“The promise of higher education simply cannot be real if student loans have become a requirement for black and Latin communities. ”
While many think of student debt cancellation as a new idea, it has been part of student loan policy for almost 30 years. Since the 1990s, policymakers have continuously developed Income-Based Repayment Plans (IDRs) as a solution to policy failure. The plans reduce payments for those who cannot afford it and write off debt after a set payment period (usually 20 or 25 years). Although IDR plans offer short-term relief on monthly payments, they allow for negative long-term consequences. The majority of student loans borrowed each year from 2009 to 2018 are now higher than their original balances. Borrowers cannot afford payments that will lead to full repayment of the loan. Also, those who should benefit from a cancellation did not receive it. For example, only 206 borrowers in 2018 were approved for a utility loan discount, and a investigation found over five million errors in the student loan service that hampered eligibility for cancellation.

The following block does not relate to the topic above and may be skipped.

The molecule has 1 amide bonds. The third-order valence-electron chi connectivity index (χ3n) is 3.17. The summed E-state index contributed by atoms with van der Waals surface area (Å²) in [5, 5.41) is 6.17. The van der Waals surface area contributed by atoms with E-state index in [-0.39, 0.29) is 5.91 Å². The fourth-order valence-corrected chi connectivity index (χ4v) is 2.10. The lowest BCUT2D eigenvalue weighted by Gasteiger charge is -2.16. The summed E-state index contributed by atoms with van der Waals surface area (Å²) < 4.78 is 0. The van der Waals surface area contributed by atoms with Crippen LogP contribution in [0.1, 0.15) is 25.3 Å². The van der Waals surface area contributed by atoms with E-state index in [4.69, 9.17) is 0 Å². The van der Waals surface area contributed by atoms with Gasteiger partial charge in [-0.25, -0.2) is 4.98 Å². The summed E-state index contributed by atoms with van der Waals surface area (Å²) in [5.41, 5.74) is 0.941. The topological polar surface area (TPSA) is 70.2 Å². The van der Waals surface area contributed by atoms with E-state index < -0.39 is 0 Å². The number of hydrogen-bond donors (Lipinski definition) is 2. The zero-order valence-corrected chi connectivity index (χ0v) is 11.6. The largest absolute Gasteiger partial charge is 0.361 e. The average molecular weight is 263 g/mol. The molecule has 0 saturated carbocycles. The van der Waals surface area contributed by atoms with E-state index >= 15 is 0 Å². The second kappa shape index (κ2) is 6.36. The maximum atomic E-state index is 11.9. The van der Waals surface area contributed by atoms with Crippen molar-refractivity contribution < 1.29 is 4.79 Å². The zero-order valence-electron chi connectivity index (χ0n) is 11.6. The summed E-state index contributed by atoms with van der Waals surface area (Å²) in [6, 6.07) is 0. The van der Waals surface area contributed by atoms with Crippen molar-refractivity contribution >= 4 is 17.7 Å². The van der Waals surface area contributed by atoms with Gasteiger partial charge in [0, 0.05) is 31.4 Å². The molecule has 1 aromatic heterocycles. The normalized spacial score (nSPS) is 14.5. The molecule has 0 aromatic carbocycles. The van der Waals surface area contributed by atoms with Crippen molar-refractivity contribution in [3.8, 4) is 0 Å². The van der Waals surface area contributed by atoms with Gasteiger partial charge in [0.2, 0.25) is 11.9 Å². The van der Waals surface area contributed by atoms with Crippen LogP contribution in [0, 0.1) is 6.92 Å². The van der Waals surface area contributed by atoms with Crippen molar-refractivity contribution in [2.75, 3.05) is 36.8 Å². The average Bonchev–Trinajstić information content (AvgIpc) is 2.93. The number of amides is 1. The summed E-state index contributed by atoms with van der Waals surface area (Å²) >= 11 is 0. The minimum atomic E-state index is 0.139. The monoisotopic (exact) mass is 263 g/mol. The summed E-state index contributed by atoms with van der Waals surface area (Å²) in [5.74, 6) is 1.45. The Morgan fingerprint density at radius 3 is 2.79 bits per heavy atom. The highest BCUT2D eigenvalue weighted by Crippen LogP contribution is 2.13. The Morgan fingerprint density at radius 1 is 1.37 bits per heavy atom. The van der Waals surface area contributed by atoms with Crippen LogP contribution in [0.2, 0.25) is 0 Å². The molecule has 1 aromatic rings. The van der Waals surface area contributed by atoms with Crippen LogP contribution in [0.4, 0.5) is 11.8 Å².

To address policy failure and racial injustice, the Biden administration already has the power to write off student debt via decree. Critics of the cancellation insist that it is a policy for the rich and that extended IDR is a better solution. For their evidence, many critics use income instead of wealth, monthly payments instead of debt-to-income ratios, and colorblind myths instead of race-conscious arguments. First, opponents ignore that the rich don’t have student loan debt – those with little wealth do. Then the cancellation is not about the monthly payments, but the relief of those who have the most debt. relative to their income. Finally, the expanded IDR does not solve the debt crisis, but rather forces people to experience the trauma of a life sentence for student debt. The insidious part is that reviews agree that student loans and the promise of higher education have failed blacks and Latinxes. Yet IDR solutions effectively tell those most affected to simply “wait” for racial justice, when cancellation can take place now.